Here at NOW, we are obsessed with finding the best tool to get the job done. That means even topics we’ve covered many posts before about an alternative command prompt for Windows, there are still rooms for improvement. In fact, we have aggregated a list of 4 better alternatives to Windows Built-In Command Prompt yet we are still finding a better alternative to the four we’ve already covered.
cmder is a portable command prompt replacement for Windows cmd (command prompt). But it’s more than just a replacement, it’s light years ahead of what the built-in cmd can do. (we know that Microsoft has dedicated time and effort to improve the command prompt in Windows 10, however, cmder still comes on top in many aspects.) If you are a power user, whether you are an IT admin or developer that needs to spend a significant chunk of your time in the command line cmder should worth your consideration.
cmder is a fork from ConEmu, one of the command prompts we recommended previously. Since cmder does not include a detailed documentation on their website on all the amazing feature they have. Here are some of the highlight features that I’ve come across after a few days of using cmder as my daily go-to command prompt on Windows.
- Clink, autocomplete.
- if you have used Linux/Unix terminal, a lot of the time when you press tab you will get some auto-completion suggestions. Clink is the autocomplete for cmder that are built-in shipped all-in-one.
- Built-in Git for Windows
- git are encapsulated within the cmder so you don’t have to download and installer git separately. cmder also replaces git bash as a more customizable git terminal.
- Built-in PuTTY/SSH support
- highly related to git’s integration is the SSH support, not only you can ssh into any Linux/Unit terminal within cmder out of the box. It also allows you to manage and generate ssh id_rsa public and private keys. A command like ssh-keygen is all integrated.
- Customization, Look and Feel and built-in theme
- There is all kind of themes, well known from other terminal or text editors, that are available at your disposal to use. Popular themes like Solarized, Twilight, Ubuntu and Tomorrow are all built-in.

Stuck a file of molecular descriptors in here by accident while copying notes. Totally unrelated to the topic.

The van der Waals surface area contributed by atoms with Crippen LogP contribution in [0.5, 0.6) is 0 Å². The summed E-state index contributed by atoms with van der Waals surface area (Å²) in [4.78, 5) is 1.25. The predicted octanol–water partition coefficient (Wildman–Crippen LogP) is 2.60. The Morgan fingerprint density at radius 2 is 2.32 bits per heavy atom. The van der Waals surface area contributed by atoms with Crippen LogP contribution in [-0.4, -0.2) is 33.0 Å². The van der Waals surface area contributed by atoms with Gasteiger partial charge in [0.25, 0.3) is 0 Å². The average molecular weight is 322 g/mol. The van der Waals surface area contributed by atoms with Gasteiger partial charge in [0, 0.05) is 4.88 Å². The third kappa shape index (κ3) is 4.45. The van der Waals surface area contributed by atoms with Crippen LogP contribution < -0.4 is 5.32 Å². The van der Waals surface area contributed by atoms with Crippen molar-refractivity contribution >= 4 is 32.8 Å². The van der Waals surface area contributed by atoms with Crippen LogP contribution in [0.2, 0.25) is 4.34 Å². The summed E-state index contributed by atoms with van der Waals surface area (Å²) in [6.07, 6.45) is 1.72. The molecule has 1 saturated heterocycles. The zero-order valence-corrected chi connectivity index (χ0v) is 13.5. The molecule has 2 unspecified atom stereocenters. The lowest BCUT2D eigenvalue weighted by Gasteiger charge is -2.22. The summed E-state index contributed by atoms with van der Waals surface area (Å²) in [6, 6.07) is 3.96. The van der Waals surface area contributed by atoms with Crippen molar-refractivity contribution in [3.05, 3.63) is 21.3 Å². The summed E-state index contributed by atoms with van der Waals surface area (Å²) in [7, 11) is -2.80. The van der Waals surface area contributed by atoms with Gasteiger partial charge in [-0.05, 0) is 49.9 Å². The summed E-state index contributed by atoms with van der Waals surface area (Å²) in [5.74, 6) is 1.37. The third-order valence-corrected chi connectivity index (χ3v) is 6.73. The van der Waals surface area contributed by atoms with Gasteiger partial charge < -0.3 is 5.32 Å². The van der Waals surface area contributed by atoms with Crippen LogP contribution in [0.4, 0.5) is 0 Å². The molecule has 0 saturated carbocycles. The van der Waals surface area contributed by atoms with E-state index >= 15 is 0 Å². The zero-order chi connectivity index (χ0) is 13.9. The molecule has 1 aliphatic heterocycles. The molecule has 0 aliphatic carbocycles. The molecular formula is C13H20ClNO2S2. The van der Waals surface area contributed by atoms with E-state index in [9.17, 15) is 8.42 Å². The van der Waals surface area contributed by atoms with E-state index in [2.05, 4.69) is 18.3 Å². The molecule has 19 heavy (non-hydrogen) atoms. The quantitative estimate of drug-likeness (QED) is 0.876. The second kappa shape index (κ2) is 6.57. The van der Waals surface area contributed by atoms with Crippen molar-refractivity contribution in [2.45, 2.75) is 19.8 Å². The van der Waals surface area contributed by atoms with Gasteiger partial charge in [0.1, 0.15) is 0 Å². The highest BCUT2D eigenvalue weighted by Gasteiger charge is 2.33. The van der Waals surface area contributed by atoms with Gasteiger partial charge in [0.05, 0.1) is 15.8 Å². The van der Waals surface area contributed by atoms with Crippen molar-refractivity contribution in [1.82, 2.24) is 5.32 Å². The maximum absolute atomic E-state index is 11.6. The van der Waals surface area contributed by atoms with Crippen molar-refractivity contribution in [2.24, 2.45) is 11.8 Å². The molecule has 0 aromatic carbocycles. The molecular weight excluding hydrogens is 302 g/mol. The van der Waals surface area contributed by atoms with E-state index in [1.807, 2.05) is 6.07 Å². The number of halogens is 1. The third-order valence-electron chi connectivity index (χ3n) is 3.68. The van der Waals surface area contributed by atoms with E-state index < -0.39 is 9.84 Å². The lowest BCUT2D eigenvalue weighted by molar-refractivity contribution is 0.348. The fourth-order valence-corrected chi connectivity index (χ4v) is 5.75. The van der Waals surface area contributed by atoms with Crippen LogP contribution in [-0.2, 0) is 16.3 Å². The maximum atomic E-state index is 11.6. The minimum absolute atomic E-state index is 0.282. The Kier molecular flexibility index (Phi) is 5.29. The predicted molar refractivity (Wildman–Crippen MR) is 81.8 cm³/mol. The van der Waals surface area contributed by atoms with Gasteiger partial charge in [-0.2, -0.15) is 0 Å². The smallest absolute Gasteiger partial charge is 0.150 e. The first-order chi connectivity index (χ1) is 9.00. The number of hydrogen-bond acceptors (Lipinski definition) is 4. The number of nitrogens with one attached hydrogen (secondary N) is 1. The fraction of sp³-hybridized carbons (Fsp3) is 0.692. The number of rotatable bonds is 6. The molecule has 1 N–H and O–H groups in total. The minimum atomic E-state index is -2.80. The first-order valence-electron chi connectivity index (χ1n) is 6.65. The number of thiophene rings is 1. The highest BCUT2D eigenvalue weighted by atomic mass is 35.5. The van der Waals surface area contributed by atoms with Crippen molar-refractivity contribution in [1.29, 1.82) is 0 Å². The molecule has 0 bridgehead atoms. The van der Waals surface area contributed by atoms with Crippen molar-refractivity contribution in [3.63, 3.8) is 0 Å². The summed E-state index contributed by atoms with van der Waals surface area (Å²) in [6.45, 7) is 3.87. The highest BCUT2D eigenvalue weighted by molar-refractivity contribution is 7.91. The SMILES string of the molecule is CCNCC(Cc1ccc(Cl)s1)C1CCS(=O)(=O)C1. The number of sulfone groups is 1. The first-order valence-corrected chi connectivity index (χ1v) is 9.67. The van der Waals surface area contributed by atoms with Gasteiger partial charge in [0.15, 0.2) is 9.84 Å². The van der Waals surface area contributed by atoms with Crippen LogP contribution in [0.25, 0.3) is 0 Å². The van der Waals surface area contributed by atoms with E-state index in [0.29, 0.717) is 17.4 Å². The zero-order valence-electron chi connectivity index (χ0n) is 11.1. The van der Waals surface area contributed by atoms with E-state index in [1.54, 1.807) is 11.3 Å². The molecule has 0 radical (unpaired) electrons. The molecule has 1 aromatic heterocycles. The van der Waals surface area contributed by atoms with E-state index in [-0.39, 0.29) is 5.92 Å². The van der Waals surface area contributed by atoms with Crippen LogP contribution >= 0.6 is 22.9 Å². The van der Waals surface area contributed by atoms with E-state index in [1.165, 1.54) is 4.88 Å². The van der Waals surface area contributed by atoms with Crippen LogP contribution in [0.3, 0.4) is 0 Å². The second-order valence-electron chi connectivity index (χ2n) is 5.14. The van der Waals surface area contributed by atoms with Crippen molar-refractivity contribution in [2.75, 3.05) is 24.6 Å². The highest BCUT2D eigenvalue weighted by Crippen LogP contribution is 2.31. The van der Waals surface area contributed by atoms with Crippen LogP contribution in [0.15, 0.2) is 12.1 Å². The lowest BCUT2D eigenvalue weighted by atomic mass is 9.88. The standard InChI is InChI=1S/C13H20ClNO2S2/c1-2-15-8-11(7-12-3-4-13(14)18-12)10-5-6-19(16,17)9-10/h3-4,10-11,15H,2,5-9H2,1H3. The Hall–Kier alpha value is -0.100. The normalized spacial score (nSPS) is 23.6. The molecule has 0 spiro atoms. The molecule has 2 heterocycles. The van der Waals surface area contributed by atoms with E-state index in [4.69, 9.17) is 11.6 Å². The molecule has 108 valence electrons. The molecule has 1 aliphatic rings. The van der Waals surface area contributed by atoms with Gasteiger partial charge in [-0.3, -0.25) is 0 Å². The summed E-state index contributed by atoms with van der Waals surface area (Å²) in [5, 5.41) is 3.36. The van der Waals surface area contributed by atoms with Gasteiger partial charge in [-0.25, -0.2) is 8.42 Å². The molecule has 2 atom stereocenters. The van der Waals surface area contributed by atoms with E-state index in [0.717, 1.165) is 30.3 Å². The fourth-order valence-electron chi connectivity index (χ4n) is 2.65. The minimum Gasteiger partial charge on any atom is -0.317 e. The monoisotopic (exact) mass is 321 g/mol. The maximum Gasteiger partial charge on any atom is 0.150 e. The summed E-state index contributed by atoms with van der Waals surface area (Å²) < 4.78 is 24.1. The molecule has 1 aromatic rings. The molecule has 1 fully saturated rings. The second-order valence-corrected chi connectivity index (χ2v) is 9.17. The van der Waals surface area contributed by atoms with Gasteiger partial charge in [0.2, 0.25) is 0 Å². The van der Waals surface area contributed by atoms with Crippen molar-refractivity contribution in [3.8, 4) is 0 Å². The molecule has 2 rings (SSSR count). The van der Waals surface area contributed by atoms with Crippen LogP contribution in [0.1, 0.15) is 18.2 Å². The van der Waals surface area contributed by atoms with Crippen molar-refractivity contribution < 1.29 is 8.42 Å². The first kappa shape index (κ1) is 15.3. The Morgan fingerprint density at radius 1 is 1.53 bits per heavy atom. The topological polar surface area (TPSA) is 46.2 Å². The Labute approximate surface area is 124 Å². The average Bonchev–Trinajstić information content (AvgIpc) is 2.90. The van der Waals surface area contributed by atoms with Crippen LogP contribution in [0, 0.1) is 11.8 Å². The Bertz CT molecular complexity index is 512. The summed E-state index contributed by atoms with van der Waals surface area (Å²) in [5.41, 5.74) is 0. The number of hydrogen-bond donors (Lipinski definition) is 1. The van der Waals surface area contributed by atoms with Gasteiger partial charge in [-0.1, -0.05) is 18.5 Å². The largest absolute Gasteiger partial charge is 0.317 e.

- Shortcut, regular copy and paste with ctrl + c and ctrl + v
- you can copy and paste with the standard keyboard shortcut, no longer need to right-click or use a dedicated keyboard shortcut to do the most basic editing.
- Syntax Highlighting, self-explanatory. If you are editing or viewing some code within cmder, it will pick up the file extension and highlight the syntax appropriately.
- Multi Tab
- most enhanced command prompt replacement all have multi-tab support. cmder goes further when you launch a new tab. You can have the option to specify run under a different user or as an administrator.
- Better Search
- not sure what command to type when searching through the terminal? no problem, there is a dedicated search field that allows you to match any text that was displayed previously in cmder.
Get Started with cmder
cmder does not come with an installer, it’s a portable executable that is packaged in a zip. After unzip, and running the main app you might be prompt for a new version update.
From here, you can also tell that this is still a fork off ConEmu, some of the dialog prompts still have not changed their title.
Once you finish updating, this is what cmder looks like. Already much better than the default Windows cmd. You can adjust window width, font size, and themes etc all can be easily configured.
How to Open a New Tab with cmder
To create a new tab, just hit Ctrl + T or double click new empty tab
Build-in Git Support. Below is an example of a fresh Windows 10 machine that doesn’t have git installed. With cmder, you are able to run git.
Below is an example of how search works. Just enter any text and it will search through history any text that was previously displayed in cmder.
Cmder also ships with the ability to wrap its shell onto other terminals like bash and PowerShell. You will be able to run PowerShell commands in cmder after launching a new PowerShell tab.
That’s an overview of what cmder is like and I’m sure you will find some if not at least one feature that you will find useful with your daily workflow. Give this a try and share this post if you like it!
Co-founder of Next of Windows and a cool geek 🙂
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Last updated: 04/23/2017